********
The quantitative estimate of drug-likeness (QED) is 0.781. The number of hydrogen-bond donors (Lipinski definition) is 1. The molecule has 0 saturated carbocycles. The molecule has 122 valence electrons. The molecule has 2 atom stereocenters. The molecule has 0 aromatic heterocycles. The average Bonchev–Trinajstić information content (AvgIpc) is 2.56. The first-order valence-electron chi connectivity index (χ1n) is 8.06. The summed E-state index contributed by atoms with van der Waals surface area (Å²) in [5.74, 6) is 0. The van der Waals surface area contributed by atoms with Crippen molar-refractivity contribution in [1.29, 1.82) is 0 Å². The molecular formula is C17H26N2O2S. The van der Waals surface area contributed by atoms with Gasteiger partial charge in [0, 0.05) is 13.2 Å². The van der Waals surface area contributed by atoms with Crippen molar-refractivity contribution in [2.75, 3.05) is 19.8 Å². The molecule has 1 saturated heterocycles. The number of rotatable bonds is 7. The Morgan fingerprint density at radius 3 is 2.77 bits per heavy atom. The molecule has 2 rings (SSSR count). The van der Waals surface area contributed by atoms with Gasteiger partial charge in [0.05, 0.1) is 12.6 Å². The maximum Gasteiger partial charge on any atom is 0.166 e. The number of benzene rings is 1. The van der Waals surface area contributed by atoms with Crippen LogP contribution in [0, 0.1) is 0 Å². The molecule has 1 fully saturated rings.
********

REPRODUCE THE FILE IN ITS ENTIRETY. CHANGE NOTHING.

The quantitative estimate of drug-likeness (QED) is 0.781. The number of hydrogen-bond donors (Lipinski definition) is 1. The molecule has 0 saturated carbocycles. The molecule has 122 valence electrons. The molecule has 2 atom stereocenters. The molecule has 0 aromatic heterocycles. The average Bonchev–Trinajstić information content (AvgIpc) is 2.56. The first-order valence-electron chi connectivity index (χ1n) is 8.06. The summed E-state index contributed by atoms with van der Waals surface area (Å²) in [5.74, 6) is 0. The van der Waals surface area contributed by atoms with Crippen molar-refractivity contribution in [1.29, 1.82) is 0 Å². The molecular formula is C17H26N2O2S. The van der Waals surface area contributed by atoms with Gasteiger partial charge in [0, 0.05) is 13.2 Å². The van der Waals surface area contributed by atoms with Crippen molar-refractivity contribution in [2.75, 3.05) is 19.8 Å². The molecule has 1 saturated heterocycles. The number of rotatable bonds is 7. The Morgan fingerprint density at radius 3 is 2.77 bits per heavy atom. The molecule has 2 rings (SSSR count). The van der Waals surface area contributed by atoms with Gasteiger partial charge in [0.05, 0.1) is 12.6 Å². The maximum Gasteiger partial charge on any atom is 0.166 e. The number of benzene rings is 1. The van der Waals surface area contributed by atoms with Crippen LogP contribution in [0, 0.1) is 0 Å². The molecule has 1 fully saturated rings.